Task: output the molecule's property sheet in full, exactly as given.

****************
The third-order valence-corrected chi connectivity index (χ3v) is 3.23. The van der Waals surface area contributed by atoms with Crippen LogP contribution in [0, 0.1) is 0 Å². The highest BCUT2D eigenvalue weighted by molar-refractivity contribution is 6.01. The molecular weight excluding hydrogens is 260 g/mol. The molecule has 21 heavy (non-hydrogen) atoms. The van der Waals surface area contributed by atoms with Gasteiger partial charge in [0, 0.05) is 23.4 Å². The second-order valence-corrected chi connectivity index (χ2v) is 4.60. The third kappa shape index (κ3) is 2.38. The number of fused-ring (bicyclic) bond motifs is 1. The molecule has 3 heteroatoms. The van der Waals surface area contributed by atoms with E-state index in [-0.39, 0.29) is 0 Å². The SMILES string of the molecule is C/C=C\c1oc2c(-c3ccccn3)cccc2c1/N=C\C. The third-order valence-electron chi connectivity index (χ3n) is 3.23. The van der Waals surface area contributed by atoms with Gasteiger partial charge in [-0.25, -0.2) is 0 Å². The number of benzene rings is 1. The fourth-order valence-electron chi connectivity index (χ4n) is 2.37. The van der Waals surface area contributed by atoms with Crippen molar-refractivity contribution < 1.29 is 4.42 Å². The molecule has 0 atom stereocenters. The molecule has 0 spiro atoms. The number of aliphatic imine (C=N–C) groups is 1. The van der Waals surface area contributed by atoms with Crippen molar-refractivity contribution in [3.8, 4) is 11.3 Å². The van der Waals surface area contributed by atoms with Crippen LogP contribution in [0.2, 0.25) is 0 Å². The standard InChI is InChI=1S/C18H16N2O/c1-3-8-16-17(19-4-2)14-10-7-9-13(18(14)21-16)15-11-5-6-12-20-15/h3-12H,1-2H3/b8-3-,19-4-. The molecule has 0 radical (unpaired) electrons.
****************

The third-order valence-corrected chi connectivity index (χ3v) is 3.23. The van der Waals surface area contributed by atoms with Crippen LogP contribution in [0, 0.1) is 0 Å². The highest BCUT2D eigenvalue weighted by molar-refractivity contribution is 6.01. The molecular weight excluding hydrogens is 260 g/mol. The molecule has 21 heavy (non-hydrogen) atoms. The van der Waals surface area contributed by atoms with Gasteiger partial charge in [0, 0.05) is 23.4 Å². The second-order valence-corrected chi connectivity index (χ2v) is 4.60. The third kappa shape index (κ3) is 2.38. The number of fused-ring (bicyclic) bond motifs is 1. The molecule has 3 heteroatoms. The van der Waals surface area contributed by atoms with E-state index in [-0.39, 0.29) is 0 Å². The SMILES string of the molecule is C/C=C\c1oc2c(-c3ccccn3)cccc2c1/N=C\C. The third-order valence-electron chi connectivity index (χ3n) is 3.23. The van der Waals surface area contributed by atoms with Gasteiger partial charge in [-0.25, -0.2) is 0 Å². The number of benzene rings is 1. The fourth-order valence-electron chi connectivity index (χ4n) is 2.37. The van der Waals surface area contributed by atoms with Crippen molar-refractivity contribution < 1.29 is 4.42 Å². The molecule has 0 atom stereocenters. The molecule has 0 spiro atoms. The number of aliphatic imine (C=N–C) groups is 1. The van der Waals surface area contributed by atoms with Crippen molar-refractivity contribution in [3.8, 4) is 11.3 Å². The van der Waals surface area contributed by atoms with Crippen LogP contribution in [0.2, 0.25) is 0 Å². The standard InChI is InChI=1S/C18H16N2O/c1-3-8-16-17(19-4-2)14-10-7-9-13(18(14)21-16)15-11-5-6-12-20-15/h3-12H,1-2H3/b8-3-,19-4-. The molecule has 0 radical (unpaired) electrons.